Speech difficulties are becoming more common and prevalent now that there is a lot more research and awareness of it. During the first moments of life, are the moments where communication is established between an child and their parent. Infants start to communicate and affect adults by cries, gaze, movements and facial expressions (Faith, 2012).Their social interaction with their parents and those around them becomes structured around what they are capable of doing (Faith, 2012). According to Faith (2012), “these early interactions can be said to contribute to later speech difficulties; however there is no certainty that the absence of early experiences would prevent the later development of speech difficulties.” As each child develops differently and at different paces, this growth and any problems therefore may go unnoticed. Similarly, the differences between cases of those who encounter speech difficulties could be temporary or permanent and the cause varies substantially (Faith, 2012).
In childhood, where they progress from babbling all the way to more difficult grammatical speech as they enter school, some children’s process requires a lot more effort and specialized help (Faith, 2012). Speech difficulties can occur in both acquiring language and using the language system to communicate (Faith, 2012). According to Faith (2012), “speech difficulties are identified when a child has problems in the acquisition and development of oral language.” These speech difficulties can occur for a variety of reasons, such as physical disabilities like hearing loss, early language experiences, or as part of general difficulty in learning and cognitive functions (Faith, 2012)
A very important part of speech difficulty is its identification, as this paves the way straight to any treatment or intervention. A lot of cases of speech difficulties often go unnoticed and it becomes less obvious to take action unless the parent notices something unusual or a professional expresses a concern. It has been said that the identification of speech difficulties is problematic, however, according to Faith (2012) ”all the tests focus on the three main issues which include, performance on language test below the child chronological, discrepancy between a child’s language skills and their non-verbal abilities and also the language abilities that cannot be attributed to any other causes.”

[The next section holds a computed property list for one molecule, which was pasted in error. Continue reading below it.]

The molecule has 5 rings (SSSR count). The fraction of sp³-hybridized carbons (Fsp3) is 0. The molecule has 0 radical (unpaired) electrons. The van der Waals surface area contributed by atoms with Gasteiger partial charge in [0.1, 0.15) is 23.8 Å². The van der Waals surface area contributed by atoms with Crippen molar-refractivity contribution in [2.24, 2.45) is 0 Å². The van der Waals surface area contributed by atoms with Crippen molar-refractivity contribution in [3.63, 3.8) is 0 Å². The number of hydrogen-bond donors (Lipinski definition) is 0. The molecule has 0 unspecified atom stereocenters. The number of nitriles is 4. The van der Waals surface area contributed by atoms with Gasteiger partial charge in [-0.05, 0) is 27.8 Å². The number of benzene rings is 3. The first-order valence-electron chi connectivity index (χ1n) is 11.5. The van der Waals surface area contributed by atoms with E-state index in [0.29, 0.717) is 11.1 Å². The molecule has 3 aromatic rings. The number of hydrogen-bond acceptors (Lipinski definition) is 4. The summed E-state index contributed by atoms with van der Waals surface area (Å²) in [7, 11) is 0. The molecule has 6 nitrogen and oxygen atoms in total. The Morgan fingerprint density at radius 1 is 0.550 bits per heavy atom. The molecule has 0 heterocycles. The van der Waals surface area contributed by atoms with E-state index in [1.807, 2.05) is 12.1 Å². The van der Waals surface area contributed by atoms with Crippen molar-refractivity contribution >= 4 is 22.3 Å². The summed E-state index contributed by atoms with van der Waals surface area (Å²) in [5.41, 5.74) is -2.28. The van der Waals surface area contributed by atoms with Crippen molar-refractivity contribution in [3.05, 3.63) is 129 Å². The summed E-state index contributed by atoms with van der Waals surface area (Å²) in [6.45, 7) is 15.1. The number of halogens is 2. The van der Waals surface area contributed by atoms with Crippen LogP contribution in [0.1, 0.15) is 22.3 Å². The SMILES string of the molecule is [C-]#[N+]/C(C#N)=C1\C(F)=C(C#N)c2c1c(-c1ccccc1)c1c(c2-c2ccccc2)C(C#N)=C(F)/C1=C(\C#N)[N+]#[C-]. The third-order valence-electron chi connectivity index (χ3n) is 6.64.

Some of the difficulties that could be among some of the children that have speech difficulties may include some of the following:
- Delayed Speech: some children may have a delayed speech which does eventually get to the same level of their peers without problems, however, other children speech difficulties are a much bigger problem that needs some intervention (Faith, 2012).
- Auditory Processing Problems: According to Faith (2012), “To learn a language a child must be able to detect when sounds occur and also discriminate between and categorize sounds. Problems with early stages of auditory processing are particularly significant for language acquisition.”
- Vocabulary Problems: Speech difficulties can be related to difficulties in learning new words and producing known words (Faith, 2012). That word is in heir vocabulary, but the problem comes from where they are trying to retrieve that word to use.
- Grammatical Problems: Speech Difficulties can manifest themselves in a number of ways including output, omissions of function of words and short utterances (Faith, 2012). According to Faith (2012), “the explanations given for these difficulties include perception deficits, inability to compute syntactic relations and failure of innate syntactic abilities to mature.’
From the above work, the importance of intervention for speech difficulties is especially emphasised for younger children when it is just noticed either by the parent of other member of society.
Luckily, Catch Up Kids has a team of highly-skilled and trained instructors who can work with your child to remediate all of the above-mentioned difficulties using a variety of research-based methods.
Faith, K. (2012). Speech and Language Difficulties: An assessment of the parents experiences who have children with speech. Retrieved January 29, 2019, from https://www.theseus.fi/bitstream/handle/10024/48473/Faith%20Kilpelainen%202012%20Kemi%20Thesis.pdf?sequence=1